Blue Ribbon won our devotion with a simple formula: Give people what they want, when they want it.
You know a place is good when guests — many of them chefs-are willing to endure a wait for a table in the wee hours. That's the kind of following Eric and Bruce Bromberg have built in the 18 years since they opened the first Blue Ribbon in New York's Soho neighborhood.
The Brombergs started with a deceptively simple business plan: Serve consistently good food with a broad appeal, offer professional but friendly service, stay open really late. The formula was the essence of lessons they had learned in school at Le Cordon Bleu and in the real world as employees of other restaurants. Before they teamed up in 1992, the two brothers had picked up college degrees, then pursued their real interest: cooking. They each worked for a variety of high-profile restaurants in the U.S. and France, joining forces at the American Hotel in Sag Harbor, NY.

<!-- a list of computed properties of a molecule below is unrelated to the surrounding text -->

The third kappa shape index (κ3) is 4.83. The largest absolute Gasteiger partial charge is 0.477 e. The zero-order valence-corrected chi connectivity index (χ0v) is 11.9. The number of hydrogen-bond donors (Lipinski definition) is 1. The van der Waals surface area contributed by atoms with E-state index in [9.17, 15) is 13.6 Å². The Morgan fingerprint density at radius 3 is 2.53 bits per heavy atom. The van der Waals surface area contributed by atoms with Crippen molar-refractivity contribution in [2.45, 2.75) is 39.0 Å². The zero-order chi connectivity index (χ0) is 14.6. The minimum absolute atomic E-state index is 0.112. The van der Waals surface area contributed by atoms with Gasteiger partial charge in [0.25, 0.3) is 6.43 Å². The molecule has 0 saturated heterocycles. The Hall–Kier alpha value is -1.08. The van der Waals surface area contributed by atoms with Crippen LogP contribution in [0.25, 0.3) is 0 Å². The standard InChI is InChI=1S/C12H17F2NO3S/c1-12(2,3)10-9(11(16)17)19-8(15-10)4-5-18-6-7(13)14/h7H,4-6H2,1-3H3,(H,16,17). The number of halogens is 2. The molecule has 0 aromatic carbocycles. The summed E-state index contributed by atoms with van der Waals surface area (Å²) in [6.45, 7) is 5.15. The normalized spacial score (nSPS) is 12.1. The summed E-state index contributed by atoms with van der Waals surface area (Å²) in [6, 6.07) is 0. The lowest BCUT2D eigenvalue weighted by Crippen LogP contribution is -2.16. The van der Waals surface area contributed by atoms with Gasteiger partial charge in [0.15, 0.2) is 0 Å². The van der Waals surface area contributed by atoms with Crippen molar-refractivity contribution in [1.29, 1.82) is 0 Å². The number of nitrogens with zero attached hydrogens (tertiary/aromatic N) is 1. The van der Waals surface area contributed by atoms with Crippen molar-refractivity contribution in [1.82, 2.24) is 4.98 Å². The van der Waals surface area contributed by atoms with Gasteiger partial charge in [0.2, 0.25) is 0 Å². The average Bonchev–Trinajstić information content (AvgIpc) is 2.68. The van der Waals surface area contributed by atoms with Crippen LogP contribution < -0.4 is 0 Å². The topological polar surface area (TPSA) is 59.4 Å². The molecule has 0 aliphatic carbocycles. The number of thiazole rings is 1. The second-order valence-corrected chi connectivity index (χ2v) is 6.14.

The first restaurant became a chef hangout, and other night owls followed. Since then, the Brombergs have built on that success with a string of spinoffs, all in New York City: two Blue Ribbon Sushi locations, a bakery, a second Blue Ribbon in Brooklyn, a market in Manhattan, Downing Street Wine Bar in Manhattan, Blue Ribbon Sushi Bar & Grill in Manhattan and Brooklyn Bowl, a bowling alley/nightclub partnership that opened last year in the Williamsburg district of Brooklyn. Bromberg Bros. Blue Ribbon Cookbook was published a few months ago, and the first out-of-town venture, Blue Ribbon Sushi Bar & Grill, will open later this year in Las Vegas.